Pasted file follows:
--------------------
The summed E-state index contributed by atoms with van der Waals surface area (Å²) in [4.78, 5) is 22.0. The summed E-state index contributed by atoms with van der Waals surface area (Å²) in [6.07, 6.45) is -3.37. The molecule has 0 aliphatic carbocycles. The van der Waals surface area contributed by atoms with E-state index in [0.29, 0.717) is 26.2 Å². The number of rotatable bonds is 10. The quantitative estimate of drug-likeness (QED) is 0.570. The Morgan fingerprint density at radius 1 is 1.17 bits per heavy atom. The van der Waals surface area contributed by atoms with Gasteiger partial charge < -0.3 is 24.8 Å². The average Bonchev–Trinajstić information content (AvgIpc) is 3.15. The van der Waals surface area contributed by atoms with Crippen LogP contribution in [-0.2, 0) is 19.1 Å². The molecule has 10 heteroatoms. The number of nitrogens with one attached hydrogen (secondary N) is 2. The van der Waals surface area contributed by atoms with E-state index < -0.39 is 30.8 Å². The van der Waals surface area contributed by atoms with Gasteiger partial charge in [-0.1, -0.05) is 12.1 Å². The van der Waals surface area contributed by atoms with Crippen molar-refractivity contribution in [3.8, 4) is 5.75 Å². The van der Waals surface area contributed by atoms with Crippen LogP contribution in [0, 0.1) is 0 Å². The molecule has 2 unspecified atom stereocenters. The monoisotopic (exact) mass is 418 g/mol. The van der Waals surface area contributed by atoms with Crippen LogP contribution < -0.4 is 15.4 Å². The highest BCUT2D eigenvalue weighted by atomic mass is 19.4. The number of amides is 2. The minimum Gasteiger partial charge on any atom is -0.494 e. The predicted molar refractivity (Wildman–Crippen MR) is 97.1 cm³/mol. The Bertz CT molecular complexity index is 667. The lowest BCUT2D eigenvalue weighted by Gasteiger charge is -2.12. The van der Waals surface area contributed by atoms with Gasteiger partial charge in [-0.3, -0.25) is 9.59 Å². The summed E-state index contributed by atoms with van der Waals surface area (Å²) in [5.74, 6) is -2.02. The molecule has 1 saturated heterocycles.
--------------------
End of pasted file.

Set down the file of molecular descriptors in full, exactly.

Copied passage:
The summed E-state index contributed by atoms with van der Waals surface area (Å²) in [4.78, 5) is 22.0. The summed E-state index contributed by atoms with van der Waals surface area (Å²) in [6.07, 6.45) is -3.37. The molecule has 0 aliphatic carbocycles. The van der Waals surface area contributed by atoms with E-state index in [0.29, 0.717) is 26.2 Å². The number of rotatable bonds is 10. The quantitative estimate of drug-likeness (QED) is 0.570. The Morgan fingerprint density at radius 1 is 1.17 bits per heavy atom. The van der Waals surface area contributed by atoms with Gasteiger partial charge < -0.3 is 24.8 Å². The average Bonchev–Trinajstić information content (AvgIpc) is 3.15. The van der Waals surface area contributed by atoms with Crippen LogP contribution in [-0.2, 0) is 19.1 Å². The molecule has 10 heteroatoms. The number of nitrogens with one attached hydrogen (secondary N) is 2. The van der Waals surface area contributed by atoms with E-state index < -0.39 is 30.8 Å². The van der Waals surface area contributed by atoms with Gasteiger partial charge in [-0.1, -0.05) is 12.1 Å². The van der Waals surface area contributed by atoms with Crippen molar-refractivity contribution in [3.8, 4) is 5.75 Å². The van der Waals surface area contributed by atoms with Crippen LogP contribution in [0, 0.1) is 0 Å². The molecule has 2 unspecified atom stereocenters. The monoisotopic (exact) mass is 418 g/mol. The van der Waals surface area contributed by atoms with Crippen LogP contribution < -0.4 is 15.4 Å². The highest BCUT2D eigenvalue weighted by atomic mass is 19.4. The number of amides is 2. The minimum Gasteiger partial charge on any atom is -0.494 e. The predicted molar refractivity (Wildman–Crippen MR) is 97.1 cm³/mol. The Bertz CT molecular complexity index is 667. The lowest BCUT2D eigenvalue weighted by Gasteiger charge is -2.12. The van der Waals surface area contributed by atoms with Gasteiger partial charge in [-0.3, -0.25) is 9.59 Å². The summed E-state index contributed by atoms with van der Waals surface area (Å²) in [5.74, 6) is -2.02. The molecule has 1 saturated heterocycles.